Saturday, May 29, 2021

Brakes I

Now that the clutch is sorted, the next big job is being able to stop what can go.  So, brakes!

Rebuilding master cylinders (brake and clutch – I did that one too) isn’t difficult if the parts you start with are in good shape.  However, if the bores are damaged in any way, toss it and buy a new or rebuilt unit.  Brakes are safety items, so don’t mess around.  But a good core will yield a good result and be as good (and safe) as new.

I started with the master cylinder, which was not doing anything other than being a lump.  Removal was pretty easy - I've been having good luck with taking things apart on this car.  The lines came off easily and the master unbolted from the booster with little drama (other than having to take the intake off that I had just put back on).

The first step was to remove the reservoir, which was actually the hardest part.  The screws that hold it in place were very stubborn, but enough penetrant and a large screwdriver-with-visegrip-handle made it happen.


The next step is removing the primary port adapter and secondary port seal, to get to the insides.

Then it's a pretty simple job to remove the pistons, starting with removing the circlip that holds them in place, then extracting the primary and its spring, followed by the secondary and its spring.  The secondary is held in place with a little pin, which is removed by compressing the piston/spring using a long 'soft metal rod' (long 3/8" extension) and pulling out the pin.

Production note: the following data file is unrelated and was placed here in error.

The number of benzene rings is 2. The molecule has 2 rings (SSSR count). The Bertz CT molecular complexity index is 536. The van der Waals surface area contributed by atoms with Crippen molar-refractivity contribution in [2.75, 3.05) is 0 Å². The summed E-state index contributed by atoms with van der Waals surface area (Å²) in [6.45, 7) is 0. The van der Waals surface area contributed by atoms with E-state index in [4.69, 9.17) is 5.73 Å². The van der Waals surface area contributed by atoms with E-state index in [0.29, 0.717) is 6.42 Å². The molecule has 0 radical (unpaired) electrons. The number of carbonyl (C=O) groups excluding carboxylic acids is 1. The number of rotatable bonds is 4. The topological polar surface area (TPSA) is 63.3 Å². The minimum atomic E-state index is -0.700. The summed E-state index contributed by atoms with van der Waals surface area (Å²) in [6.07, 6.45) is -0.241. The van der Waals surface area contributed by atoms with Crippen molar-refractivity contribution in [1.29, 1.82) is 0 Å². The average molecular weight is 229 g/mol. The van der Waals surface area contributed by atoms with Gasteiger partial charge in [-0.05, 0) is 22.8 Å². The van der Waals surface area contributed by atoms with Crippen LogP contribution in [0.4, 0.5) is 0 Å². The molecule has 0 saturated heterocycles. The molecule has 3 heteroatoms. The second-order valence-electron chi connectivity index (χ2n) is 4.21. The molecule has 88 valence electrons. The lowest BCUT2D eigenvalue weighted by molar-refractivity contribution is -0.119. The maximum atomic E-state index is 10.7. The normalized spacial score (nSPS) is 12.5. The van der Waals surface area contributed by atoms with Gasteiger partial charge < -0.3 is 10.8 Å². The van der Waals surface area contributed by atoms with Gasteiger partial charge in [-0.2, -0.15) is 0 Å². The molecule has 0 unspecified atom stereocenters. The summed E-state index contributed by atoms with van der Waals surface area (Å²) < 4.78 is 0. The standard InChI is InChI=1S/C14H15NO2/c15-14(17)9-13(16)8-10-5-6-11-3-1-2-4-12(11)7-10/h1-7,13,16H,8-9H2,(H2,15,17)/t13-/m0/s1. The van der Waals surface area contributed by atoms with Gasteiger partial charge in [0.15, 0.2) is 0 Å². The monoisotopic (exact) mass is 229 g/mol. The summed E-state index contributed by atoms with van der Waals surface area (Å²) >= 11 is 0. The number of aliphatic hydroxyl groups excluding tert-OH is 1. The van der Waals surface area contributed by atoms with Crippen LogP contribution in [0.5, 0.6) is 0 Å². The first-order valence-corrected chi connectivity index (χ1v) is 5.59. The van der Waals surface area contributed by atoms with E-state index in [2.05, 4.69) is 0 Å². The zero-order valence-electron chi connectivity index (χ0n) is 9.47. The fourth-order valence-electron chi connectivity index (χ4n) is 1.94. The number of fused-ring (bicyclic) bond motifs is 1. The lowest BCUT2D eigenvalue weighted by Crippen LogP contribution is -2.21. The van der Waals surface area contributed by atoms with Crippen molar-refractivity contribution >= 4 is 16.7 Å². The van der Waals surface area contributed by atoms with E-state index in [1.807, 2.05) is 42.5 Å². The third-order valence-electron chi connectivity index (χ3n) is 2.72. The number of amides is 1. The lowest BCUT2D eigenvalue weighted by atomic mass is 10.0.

The last part to remove is the pressure differential assembly.  Okay, so I fibbed a bit before - this was the hardest thing to remove, though those screws were knuckle-biting.  Anyhow, this is done by first removing the plug that holds the pin in place.  That took a long 1/2" breaker bar and steady pressure while clamped in my trusty vise.

Now the real fun begins.  The manual states to remove the pin with air pressure, but guess what wasn't moving.  I did finally coax it into a bit of movement after soaking in penetrant, and then I was actually able to pop it out with air pressure as recommended.  But it was a hard battle for a while, because I was afraid to bend or break things.  It turns out this was an abundance of caution, and the bore was intact.  Here's a couple of pics of the pin centered, and then moved... then the little bastard itself.

Once apart, inspection showed that the bores were all clean and undamaged, so my trusty rebuild kit was going to get put to good use.

But first, a thorough clean and rubber replacement!

As the Haynes manual says, "assembly is the reverse of disassembly."  So in went the differential pin and cap, followed by the secondary spring and piston, and that little pin I mentioned before.

Next in is the primary spring and piston, held in place with the circlip, with everything lubricated before assembly of course.

Finishing the job is to simply replace the primary port adapter, fit the new seals into the bottom of the reservoir and attach it to the body.  Top it off with a new vacuum seal and cover on the front, and it's complete.

I don't have a pressure differential switch, as it's make of unobtainium for 1975 (only).  The later switches are apparently constructed a little differently, though I cannot see how.  I may buy one anyhow to try out, or keep hunting unicorns.  The switch is mechanical and not fluid-activated, and all it’s going to do is light the light on the dash – but by the time the light goes on, you’ll be looking for the grab handle and checking the glovebox for a clean pair of undershorts.  So I may just plug it to keep the weather out like so many people do.  A properly bled system won’t have issues.

Refitting to the car is simple, and took less time than removal.

And there you have it.  Next job is rebuilding the calipers, which ought to be fun.

No comments:

Post a Comment